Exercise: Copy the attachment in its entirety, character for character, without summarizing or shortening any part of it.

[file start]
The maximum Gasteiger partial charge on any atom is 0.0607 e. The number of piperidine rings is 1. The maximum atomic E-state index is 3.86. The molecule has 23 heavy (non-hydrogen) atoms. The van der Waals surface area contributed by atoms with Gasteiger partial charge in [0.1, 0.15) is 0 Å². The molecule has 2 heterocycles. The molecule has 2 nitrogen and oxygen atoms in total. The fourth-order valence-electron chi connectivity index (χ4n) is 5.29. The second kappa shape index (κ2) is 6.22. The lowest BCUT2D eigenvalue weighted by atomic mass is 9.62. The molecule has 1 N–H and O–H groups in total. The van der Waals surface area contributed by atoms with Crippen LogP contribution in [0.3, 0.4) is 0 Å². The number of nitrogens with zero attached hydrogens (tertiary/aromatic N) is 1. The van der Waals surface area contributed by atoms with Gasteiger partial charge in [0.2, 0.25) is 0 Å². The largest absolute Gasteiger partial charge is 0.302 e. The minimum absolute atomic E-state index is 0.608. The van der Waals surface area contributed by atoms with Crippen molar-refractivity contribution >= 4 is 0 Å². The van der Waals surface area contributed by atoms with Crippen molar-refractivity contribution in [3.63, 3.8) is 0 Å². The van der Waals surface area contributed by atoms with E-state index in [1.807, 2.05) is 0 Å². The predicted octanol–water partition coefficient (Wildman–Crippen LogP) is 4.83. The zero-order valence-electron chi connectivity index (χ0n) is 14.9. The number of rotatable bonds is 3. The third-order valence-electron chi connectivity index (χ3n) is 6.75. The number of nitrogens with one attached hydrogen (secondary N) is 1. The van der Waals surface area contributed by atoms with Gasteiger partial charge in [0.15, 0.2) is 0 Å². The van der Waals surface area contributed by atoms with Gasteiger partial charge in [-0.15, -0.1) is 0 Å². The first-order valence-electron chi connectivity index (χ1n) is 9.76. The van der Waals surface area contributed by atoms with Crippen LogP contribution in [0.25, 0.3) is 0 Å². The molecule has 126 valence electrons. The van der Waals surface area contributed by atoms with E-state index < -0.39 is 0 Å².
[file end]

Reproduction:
The maximum Gasteiger partial charge on any atom is 0.0607 e. The number of piperidine rings is 1. The maximum atomic E-state index is 3.86. The molecule has 23 heavy (non-hydrogen) atoms. The van der Waals surface area contributed by atoms with Gasteiger partial charge in [0.1, 0.15) is 0 Å². The molecule has 2 heterocycles. The molecule has 2 nitrogen and oxygen atoms in total. The fourth-order valence-electron chi connectivity index (χ4n) is 5.29. The second kappa shape index (κ2) is 6.22. The lowest BCUT2D eigenvalue weighted by atomic mass is 9.62. The molecule has 1 N–H and O–H groups in total. The van der Waals surface area contributed by atoms with Crippen LogP contribution in [0.3, 0.4) is 0 Å². The number of nitrogens with zero attached hydrogens (tertiary/aromatic N) is 1. The van der Waals surface area contributed by atoms with Gasteiger partial charge in [0.2, 0.25) is 0 Å². The largest absolute Gasteiger partial charge is 0.302 e. The minimum absolute atomic E-state index is 0.608. The van der Waals surface area contributed by atoms with Crippen molar-refractivity contribution >= 4 is 0 Å². The van der Waals surface area contributed by atoms with Crippen molar-refractivity contribution in [3.63, 3.8) is 0 Å². The van der Waals surface area contributed by atoms with E-state index in [1.807, 2.05) is 0 Å². The predicted octanol–water partition coefficient (Wildman–Crippen LogP) is 4.83. The zero-order valence-electron chi connectivity index (χ0n) is 14.9. The number of rotatable bonds is 3. The third-order valence-electron chi connectivity index (χ3n) is 6.75. The number of nitrogens with one attached hydrogen (secondary N) is 1. The van der Waals surface area contributed by atoms with Gasteiger partial charge in [0.15, 0.2) is 0 Å². The van der Waals surface area contributed by atoms with Gasteiger partial charge in [-0.15, -0.1) is 0 Å². The first-order valence-electron chi connectivity index (χ1n) is 9.76. The van der Waals surface area contributed by atoms with Crippen LogP contribution in [0.25, 0.3) is 0 Å². The molecule has 126 valence electrons. The van der Waals surface area contributed by atoms with E-state index < -0.39 is 0 Å².